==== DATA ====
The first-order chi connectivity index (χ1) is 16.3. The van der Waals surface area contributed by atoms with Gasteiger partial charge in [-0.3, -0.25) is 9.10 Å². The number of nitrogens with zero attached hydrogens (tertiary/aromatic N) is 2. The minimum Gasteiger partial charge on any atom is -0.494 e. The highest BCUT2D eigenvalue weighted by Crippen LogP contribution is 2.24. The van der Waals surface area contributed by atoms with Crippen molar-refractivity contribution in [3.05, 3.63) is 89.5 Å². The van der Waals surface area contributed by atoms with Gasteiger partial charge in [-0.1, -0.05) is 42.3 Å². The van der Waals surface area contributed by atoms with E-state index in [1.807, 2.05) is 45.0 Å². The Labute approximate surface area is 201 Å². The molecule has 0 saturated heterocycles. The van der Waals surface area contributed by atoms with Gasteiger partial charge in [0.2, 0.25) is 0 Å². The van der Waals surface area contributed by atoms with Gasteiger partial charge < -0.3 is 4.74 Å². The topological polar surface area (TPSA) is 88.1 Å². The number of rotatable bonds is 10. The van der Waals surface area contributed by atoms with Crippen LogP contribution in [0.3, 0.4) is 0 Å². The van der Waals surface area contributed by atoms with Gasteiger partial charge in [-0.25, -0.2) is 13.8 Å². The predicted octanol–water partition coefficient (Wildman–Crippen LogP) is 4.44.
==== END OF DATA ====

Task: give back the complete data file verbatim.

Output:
The first-order chi connectivity index (χ1) is 16.3. The van der Waals surface area contributed by atoms with Gasteiger partial charge in [-0.3, -0.25) is 9.10 Å². The number of nitrogens with zero attached hydrogens (tertiary/aromatic N) is 2. The minimum Gasteiger partial charge on any atom is -0.494 e. The highest BCUT2D eigenvalue weighted by Crippen LogP contribution is 2.24. The van der Waals surface area contributed by atoms with Crippen molar-refractivity contribution in [3.05, 3.63) is 89.5 Å². The van der Waals surface area contributed by atoms with Gasteiger partial charge in [-0.1, -0.05) is 42.3 Å². The van der Waals surface area contributed by atoms with E-state index in [1.807, 2.05) is 45.0 Å². The Labute approximate surface area is 201 Å². The molecule has 0 saturated heterocycles. The van der Waals surface area contributed by atoms with Gasteiger partial charge in [0.2, 0.25) is 0 Å². The van der Waals surface area contributed by atoms with Gasteiger partial charge < -0.3 is 4.74 Å². The topological polar surface area (TPSA) is 88.1 Å². The number of rotatable bonds is 10. The van der Waals surface area contributed by atoms with Crippen LogP contribution in [0.3, 0.4) is 0 Å². The van der Waals surface area contributed by atoms with Gasteiger partial charge in [-0.25, -0.2) is 13.8 Å². The predicted octanol–water partition coefficient (Wildman–Crippen LogP) is 4.44.